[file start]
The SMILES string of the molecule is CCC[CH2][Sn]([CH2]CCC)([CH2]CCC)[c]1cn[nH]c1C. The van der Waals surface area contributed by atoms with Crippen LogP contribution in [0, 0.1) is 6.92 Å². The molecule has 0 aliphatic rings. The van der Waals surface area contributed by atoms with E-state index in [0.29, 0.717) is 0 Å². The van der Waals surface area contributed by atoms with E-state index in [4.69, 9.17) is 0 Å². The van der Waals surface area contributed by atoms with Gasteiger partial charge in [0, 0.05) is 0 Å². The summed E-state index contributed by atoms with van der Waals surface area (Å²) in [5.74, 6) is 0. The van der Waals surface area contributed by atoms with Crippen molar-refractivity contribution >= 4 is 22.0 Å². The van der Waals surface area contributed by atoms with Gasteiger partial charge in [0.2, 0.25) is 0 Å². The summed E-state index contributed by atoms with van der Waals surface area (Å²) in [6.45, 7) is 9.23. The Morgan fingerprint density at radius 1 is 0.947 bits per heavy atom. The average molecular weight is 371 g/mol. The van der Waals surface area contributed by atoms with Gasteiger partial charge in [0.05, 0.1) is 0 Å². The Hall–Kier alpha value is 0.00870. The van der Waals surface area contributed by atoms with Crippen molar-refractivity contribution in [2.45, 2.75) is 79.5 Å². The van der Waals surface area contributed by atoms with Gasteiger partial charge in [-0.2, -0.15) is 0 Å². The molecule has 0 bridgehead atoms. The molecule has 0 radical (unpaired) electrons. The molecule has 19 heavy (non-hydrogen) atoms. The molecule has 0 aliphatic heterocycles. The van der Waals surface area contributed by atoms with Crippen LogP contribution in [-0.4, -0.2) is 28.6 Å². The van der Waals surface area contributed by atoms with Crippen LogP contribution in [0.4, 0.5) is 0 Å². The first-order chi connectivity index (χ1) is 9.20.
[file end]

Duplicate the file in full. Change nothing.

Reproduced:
The SMILES string of the molecule is CCC[CH2][Sn]([CH2]CCC)([CH2]CCC)[c]1cn[nH]c1C. The van der Waals surface area contributed by atoms with Crippen LogP contribution in [0, 0.1) is 6.92 Å². The molecule has 0 aliphatic rings. The van der Waals surface area contributed by atoms with E-state index in [0.29, 0.717) is 0 Å². The van der Waals surface area contributed by atoms with E-state index in [4.69, 9.17) is 0 Å². The van der Waals surface area contributed by atoms with Gasteiger partial charge in [0, 0.05) is 0 Å². The summed E-state index contributed by atoms with van der Waals surface area (Å²) in [5.74, 6) is 0. The van der Waals surface area contributed by atoms with Crippen molar-refractivity contribution >= 4 is 22.0 Å². The van der Waals surface area contributed by atoms with Gasteiger partial charge in [0.2, 0.25) is 0 Å². The summed E-state index contributed by atoms with van der Waals surface area (Å²) in [6.45, 7) is 9.23. The Morgan fingerprint density at radius 1 is 0.947 bits per heavy atom. The average molecular weight is 371 g/mol. The van der Waals surface area contributed by atoms with Gasteiger partial charge in [0.05, 0.1) is 0 Å². The Hall–Kier alpha value is 0.00870. The van der Waals surface area contributed by atoms with Crippen molar-refractivity contribution in [2.45, 2.75) is 79.5 Å². The van der Waals surface area contributed by atoms with Gasteiger partial charge in [-0.2, -0.15) is 0 Å². The molecule has 0 bridgehead atoms. The molecule has 0 radical (unpaired) electrons. The molecule has 19 heavy (non-hydrogen) atoms. The molecule has 0 aliphatic heterocycles. The van der Waals surface area contributed by atoms with Crippen LogP contribution in [-0.4, -0.2) is 28.6 Å². The van der Waals surface area contributed by atoms with Crippen LogP contribution in [0.4, 0.5) is 0 Å². The first-order chi connectivity index (χ1) is 9.20.